Last year, Facebook introduced a product called Rights Manager, which is designed to help in these cases.

Though a Facebook spokesperson declined an interview request, a blog post on its Rights Manager page denotes some of the efforts being taken to prevent theft.

“As more people watch and share live video on Facebook, we’ve taken steps to ensure that Rights Manager protects live video streams as well,” the post reads. “We check every Facebook Live video stream against files in the Rights Manager reference library, and if a match surfaces, we’ll interrupt that live video.

“Video publishers and media companies can also provide reference streams of live content so that we can check live video on Facebook against those reference streams in real time.”

Rights-holders spend significant amounts of money in attempts to reduce piracy each year. Leonard Ellerbe, the CEO of Mayweather Promotions and the lead promoter of Mayweather-McGregor, said signal theft has been an ongoing problem.

Mayweather Promotions, Showtime and the UFC have worked to limit the impact, but it is Sisyphean effort in many cases.

“We are putting methods in place to very aggressively go after people who want to steal the signal,” Ellerbe said.

There are many complex systems designed to combat piracy, but Epstein said getting the word out is very effective for folks who unwittingly watch illegal steams.

He said he’s heard from many people over the years who said they had watched a UFC event online.

“I’ve talked to a lot of people over the years and the conversation has gone one way,” Epstein said. “‘Hey, I watched the UFC card last week. It was really good.’ ‘Oh, great. Did you go to the event?’ ‘No no, I watched it on my computer.’ ‘Oh, did you watch it on UFC.TV?’ ‘No, I watched it on some site that was streaming it.’ ‘Did you pay for it?’ ‘No, it was free. It was free on this site. It was really good. Great fights.’ And then I’ll say, ‘Well, you know you stole the content.’ ‘No, what do you mean?’ ‘That signal was pirated. You have to pay 50 bucks to watch our pay-per-views.’

“I tell you that anecdote because I believe that public relations, communications, simply explaining to people that when that happens, that’s an illegal activity and what they’ve done is they’ve stolen our event, is an important piece of this process. And it’s not just hurting the UFC, the corporation, but it’s hurting the individual fighters we’re partnering with. Communications and public relations have always been an important prong in this effort. Some people just don’t realize what they’re doing.”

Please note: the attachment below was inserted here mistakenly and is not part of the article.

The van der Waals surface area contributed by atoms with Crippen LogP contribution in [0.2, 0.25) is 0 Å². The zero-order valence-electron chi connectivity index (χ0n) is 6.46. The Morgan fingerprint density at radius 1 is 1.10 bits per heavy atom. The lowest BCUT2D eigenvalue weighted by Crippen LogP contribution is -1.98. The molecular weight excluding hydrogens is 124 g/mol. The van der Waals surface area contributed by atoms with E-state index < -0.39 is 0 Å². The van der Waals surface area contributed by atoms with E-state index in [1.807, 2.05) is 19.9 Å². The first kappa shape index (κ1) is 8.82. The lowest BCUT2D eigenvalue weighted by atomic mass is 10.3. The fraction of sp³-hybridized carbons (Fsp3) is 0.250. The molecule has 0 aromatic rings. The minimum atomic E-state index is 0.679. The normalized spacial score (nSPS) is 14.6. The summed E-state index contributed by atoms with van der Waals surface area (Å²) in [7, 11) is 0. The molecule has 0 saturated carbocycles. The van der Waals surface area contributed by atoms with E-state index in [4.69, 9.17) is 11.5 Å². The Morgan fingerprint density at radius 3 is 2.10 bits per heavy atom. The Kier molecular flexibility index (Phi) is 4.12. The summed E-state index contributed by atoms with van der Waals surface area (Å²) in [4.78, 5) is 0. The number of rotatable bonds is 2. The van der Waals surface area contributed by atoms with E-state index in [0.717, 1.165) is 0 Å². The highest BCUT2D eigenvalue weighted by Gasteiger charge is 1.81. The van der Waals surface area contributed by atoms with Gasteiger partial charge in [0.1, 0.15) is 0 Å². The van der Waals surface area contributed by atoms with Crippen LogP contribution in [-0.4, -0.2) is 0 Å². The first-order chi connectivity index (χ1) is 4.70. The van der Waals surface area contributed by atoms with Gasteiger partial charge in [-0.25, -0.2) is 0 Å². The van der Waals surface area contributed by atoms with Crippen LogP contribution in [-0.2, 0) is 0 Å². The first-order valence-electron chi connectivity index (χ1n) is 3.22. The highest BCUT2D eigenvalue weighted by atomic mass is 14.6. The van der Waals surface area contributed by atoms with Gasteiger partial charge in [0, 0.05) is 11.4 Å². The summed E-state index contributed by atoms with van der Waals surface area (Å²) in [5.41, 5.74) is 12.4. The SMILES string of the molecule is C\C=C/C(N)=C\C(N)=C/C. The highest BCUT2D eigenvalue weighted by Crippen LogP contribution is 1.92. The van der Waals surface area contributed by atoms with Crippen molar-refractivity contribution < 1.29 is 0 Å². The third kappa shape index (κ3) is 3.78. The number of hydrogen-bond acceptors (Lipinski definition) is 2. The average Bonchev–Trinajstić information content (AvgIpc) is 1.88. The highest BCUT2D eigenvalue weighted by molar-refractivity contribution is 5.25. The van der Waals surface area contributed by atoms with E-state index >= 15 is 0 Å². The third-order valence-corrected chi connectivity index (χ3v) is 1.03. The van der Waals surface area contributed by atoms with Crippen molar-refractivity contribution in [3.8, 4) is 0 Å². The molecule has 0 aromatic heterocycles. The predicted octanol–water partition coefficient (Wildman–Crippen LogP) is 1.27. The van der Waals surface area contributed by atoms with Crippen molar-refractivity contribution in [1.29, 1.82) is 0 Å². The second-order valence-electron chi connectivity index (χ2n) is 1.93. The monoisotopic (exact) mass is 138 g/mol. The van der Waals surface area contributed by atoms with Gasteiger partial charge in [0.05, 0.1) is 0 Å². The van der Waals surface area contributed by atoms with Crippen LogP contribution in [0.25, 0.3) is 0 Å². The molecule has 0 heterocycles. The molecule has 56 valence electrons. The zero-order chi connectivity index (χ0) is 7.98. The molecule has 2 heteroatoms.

The Combat Sports Law blog has a section dedicated to piracy, and it has headlines like, “$25,000 Awarded for UFC 183 Piracy,” “$8,200 in Damages Awarded after Piracy of UFC Events with Little Monetary Gain,” “$2,200 in Damages Awarded for UFC 165 Piracy,” $3,800 in Damages for UFC 165 Piracy,” and $20,000 in Damages Awarded for UFC 162 Piracy,” across its site.

That is evidence that the piracy issue is not just unwitting thieves, but those who steal the signal and distribute for their own financial gain.

Taffet gave a staggering answer when asked to estimate how many stolen signals will be on the internet the night of the Mayweather-McGregor fight.

“I really don’t know, but the truth is, the manner in which people are sharing and stealing signals with new technology today, you could argue that the piracy could be unlimited,” Taffet said. “With a spectacle like Mayweather-McGregor, you can imagine that the interest if not the titillation of seeing the signal could be tremendous.

“But once again, I truly believe those are not their buyers. Those people absolutely not were never going to buy it, no matter what. They’re the triers. They may get a titillating experience, but it will be a completely unfulfilling experience from an event consumption standpoint.”

Regardless, Mayweather and McGregor will make a lot of money on Aug. 26 – just not as much as they might have made otherwise.

More Mayweather-McGregor coverage from Yahoo Sports:
Mayweather vows to make McGregor pay for racist remarks
A more measured Mayweather regrets gay slur
How 5 years, fate led to Mayweather-McGregor superfight
Weak demand for Mayweather-McGregor tickets